CLEVELAND — When playing in American League parks, National League teams face a disadvantage because their rosters aren’t constructed with the designated hitter in mind. But in this World Series, the Cubs have been the exception thanks to slugger Kyle Schwarber, who is expected to be back in the lineup for Game 6 against the Indians on Tuesday.
“Under these circumstances where we are right now in the year, I’ll take that American League game just to get Schwarbs involved,” said Cubs manager Joe Maddon, who temporarily renounced his preference for the NL’s rules, all so he can squeeze an impact bat into his slumping lineup.
The Cubs face a 3-2 deficit in this best-of-seven series, needing two wins in the next two games to claim their first championship since 1908. But in Cleveland, they will do with the benefit of the designated hitter, clearing the way for Schwarber’s return to the lineup.
“It will be good,” said Schwarber, who was the DH in Games 1 and 2. “Any way that I can help out the team, I look forward to that.”
Schwarber, 23, is coming off three games in Chicago in which he was limited to only one pinch-hitting appearance. Doctors had refused to give him clearance to play the field because of the risk to his left knee. But that prohibition means nothing now that the series has come back to an American League ballpark.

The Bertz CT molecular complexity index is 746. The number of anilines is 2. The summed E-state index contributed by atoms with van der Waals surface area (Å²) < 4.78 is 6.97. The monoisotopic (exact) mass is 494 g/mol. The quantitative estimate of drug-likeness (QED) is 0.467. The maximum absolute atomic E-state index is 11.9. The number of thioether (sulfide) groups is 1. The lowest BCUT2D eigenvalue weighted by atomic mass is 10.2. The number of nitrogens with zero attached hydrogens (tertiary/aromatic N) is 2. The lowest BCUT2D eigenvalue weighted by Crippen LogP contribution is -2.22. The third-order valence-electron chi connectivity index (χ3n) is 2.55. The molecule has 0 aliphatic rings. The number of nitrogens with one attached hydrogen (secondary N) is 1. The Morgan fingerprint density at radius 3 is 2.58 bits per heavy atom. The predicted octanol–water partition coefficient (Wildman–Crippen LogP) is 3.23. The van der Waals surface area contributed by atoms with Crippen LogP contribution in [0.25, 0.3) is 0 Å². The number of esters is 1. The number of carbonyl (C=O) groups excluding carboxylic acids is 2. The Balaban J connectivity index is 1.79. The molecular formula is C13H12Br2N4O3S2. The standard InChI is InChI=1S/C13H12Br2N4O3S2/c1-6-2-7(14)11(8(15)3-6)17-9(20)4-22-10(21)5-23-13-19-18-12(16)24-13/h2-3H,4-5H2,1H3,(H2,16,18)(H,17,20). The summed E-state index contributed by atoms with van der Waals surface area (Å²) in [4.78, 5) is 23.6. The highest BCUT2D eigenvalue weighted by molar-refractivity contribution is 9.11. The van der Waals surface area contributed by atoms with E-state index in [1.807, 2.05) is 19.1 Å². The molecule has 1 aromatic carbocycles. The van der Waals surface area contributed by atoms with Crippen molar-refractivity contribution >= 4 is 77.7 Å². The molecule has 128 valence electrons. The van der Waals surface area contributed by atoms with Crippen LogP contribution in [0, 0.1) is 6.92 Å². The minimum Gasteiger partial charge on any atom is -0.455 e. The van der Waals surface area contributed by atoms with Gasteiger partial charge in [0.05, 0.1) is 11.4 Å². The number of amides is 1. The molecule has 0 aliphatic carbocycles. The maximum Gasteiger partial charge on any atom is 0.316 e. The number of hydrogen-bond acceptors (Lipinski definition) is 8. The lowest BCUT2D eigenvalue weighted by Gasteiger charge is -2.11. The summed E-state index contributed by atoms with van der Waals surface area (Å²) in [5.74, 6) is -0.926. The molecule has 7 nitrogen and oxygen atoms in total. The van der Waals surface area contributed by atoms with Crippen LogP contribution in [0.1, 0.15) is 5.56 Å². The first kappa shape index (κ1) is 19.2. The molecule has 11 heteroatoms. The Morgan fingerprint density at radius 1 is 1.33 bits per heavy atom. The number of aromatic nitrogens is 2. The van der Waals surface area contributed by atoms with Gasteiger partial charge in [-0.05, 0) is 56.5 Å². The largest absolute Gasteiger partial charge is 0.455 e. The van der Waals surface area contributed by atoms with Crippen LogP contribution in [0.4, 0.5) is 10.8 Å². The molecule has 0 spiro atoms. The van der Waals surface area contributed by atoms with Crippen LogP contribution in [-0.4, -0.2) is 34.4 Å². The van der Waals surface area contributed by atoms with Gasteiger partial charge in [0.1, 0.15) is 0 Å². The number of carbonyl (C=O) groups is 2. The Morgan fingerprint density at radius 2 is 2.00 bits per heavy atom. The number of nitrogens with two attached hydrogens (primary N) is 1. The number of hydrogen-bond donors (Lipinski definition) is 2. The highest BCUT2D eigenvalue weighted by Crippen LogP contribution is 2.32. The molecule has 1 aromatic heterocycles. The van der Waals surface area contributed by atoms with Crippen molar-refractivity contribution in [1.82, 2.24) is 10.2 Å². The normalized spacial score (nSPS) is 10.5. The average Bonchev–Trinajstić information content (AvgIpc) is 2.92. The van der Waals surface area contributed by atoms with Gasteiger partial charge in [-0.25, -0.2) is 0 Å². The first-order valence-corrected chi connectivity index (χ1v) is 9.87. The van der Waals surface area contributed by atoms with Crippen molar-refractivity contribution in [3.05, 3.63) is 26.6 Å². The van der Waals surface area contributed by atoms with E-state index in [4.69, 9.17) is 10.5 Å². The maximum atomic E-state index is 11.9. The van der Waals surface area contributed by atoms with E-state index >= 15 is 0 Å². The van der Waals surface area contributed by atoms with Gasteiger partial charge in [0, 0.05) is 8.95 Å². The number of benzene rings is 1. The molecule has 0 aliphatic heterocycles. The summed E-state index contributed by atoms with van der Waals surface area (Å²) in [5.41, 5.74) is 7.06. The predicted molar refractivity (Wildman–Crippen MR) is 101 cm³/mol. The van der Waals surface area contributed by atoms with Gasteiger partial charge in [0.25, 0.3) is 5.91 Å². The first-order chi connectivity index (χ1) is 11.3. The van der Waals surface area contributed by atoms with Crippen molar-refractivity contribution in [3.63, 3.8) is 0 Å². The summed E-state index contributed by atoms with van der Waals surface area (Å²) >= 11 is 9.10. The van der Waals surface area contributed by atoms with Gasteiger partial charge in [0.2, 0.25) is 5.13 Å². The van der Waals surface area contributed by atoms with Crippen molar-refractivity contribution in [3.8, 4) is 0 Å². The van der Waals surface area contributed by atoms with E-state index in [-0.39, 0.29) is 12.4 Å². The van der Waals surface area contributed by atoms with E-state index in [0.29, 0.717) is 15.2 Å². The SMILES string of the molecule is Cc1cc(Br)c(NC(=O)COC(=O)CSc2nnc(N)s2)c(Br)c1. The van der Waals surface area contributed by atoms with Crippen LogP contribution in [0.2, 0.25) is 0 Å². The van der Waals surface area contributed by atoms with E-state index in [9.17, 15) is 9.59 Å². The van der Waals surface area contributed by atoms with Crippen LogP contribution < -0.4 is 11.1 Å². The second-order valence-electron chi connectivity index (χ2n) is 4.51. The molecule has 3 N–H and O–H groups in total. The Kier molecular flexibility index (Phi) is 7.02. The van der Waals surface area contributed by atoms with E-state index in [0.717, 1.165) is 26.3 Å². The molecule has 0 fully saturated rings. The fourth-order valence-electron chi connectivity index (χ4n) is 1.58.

Schwarber missed virtually the entire regular season recovering from surgery to repair multiple torn ligaments. He was not expected to return at all. But after a mid-October check up showed he was healing at a faster pace, Schwarber attempted a comeback after seeing just four days of live pitching.
In a stunning move, Schwarber responded well and the Cubs placed him on the World Series roster. He went 3-for-7 with two run-scoring singles and a hard double off the wall in the first two games. Despite his long layoff, Schwarber’s eye appears to be in midseason form. He also drew a pair of walks and has stunned teammates with his ability to lay off tough pitches.
With the Indians’ Josh Tomlin on the mound with a chance to end the series, Schwarber is expected to hit in the middle of a Cubs lineup that has struggled to generate runs.
“It gives them a little more balance,” Indians manager Terry Francona said. “It gives them some thunder that they’ll situate right in the middle, which you have to respect.”
Schwarber’s impact on the series in Games 3, 4 and 5 were limited by the rule. Without the DH, he pinch-hit and popped up on his only at-bat in three games.
“I knew that we were going to try to find a spot to insert me but the spot just never came,” said Schwarber, who hit .246 with 16 homers as a rookie last season. “And I’m fine with that. Now, we move onto Cleveland and hopefully I can put in some good at-bats.”
Schwarber used the three games in Chicago to further hone his batting eye. To stay prepared for pinch-hitting, he frequented Wrigley Field’s indoor batting cages. Every swing helped him make up for lost time.
“It’s definitely good stuff,” said Schwarber, who established himself as a threat when he hit .333 with five homers in the playoffs a year ago. “I’ve been in the cage, just staying hot, just trying to figure out the swing a little bit. So, it was a good time, good personal time there trying to make adjustments.”
The Cubs could use the help. They are hitting .210 in the World Series with 10 runs scored in five games. Against an Indians pitching staff that has been dominant, Schwarber’s presence will lengthen the Cubs’ lineup at the time they need it most.
Said Maddon: “It does work out well for us.”